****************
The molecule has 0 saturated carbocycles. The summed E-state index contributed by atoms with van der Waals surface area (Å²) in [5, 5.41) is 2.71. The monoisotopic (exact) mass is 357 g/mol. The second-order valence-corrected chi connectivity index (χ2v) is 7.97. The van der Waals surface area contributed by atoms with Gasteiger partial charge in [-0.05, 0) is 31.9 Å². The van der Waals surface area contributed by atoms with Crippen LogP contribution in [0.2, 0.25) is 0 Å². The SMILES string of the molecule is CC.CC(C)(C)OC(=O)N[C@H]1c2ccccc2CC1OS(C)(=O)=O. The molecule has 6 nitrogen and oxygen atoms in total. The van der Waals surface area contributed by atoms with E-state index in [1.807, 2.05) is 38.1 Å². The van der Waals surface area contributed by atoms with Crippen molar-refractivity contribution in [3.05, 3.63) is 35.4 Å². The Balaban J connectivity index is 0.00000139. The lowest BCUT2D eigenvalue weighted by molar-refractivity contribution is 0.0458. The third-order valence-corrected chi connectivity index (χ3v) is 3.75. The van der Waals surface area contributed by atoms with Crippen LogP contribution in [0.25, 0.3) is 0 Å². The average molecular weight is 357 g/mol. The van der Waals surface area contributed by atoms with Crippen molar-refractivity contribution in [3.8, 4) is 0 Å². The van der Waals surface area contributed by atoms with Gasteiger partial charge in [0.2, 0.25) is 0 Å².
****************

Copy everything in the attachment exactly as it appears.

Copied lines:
The molecule has 0 saturated carbocycles. The summed E-state index contributed by atoms with van der Waals surface area (Å²) in [5, 5.41) is 2.71. The monoisotopic (exact) mass is 357 g/mol. The second-order valence-corrected chi connectivity index (χ2v) is 7.97. The van der Waals surface area contributed by atoms with Gasteiger partial charge in [-0.05, 0) is 31.9 Å². The van der Waals surface area contributed by atoms with Crippen LogP contribution in [0.2, 0.25) is 0 Å². The SMILES string of the molecule is CC.CC(C)(C)OC(=O)N[C@H]1c2ccccc2CC1OS(C)(=O)=O. The molecule has 6 nitrogen and oxygen atoms in total. The van der Waals surface area contributed by atoms with E-state index in [1.807, 2.05) is 38.1 Å². The van der Waals surface area contributed by atoms with Crippen molar-refractivity contribution in [3.05, 3.63) is 35.4 Å². The Balaban J connectivity index is 0.00000139. The lowest BCUT2D eigenvalue weighted by molar-refractivity contribution is 0.0458. The third-order valence-corrected chi connectivity index (χ3v) is 3.75. The van der Waals surface area contributed by atoms with Crippen LogP contribution in [0.25, 0.3) is 0 Å². The average molecular weight is 357 g/mol. The van der Waals surface area contributed by atoms with Crippen molar-refractivity contribution in [3.8, 4) is 0 Å². The van der Waals surface area contributed by atoms with Gasteiger partial charge in [0.2, 0.25) is 0 Å².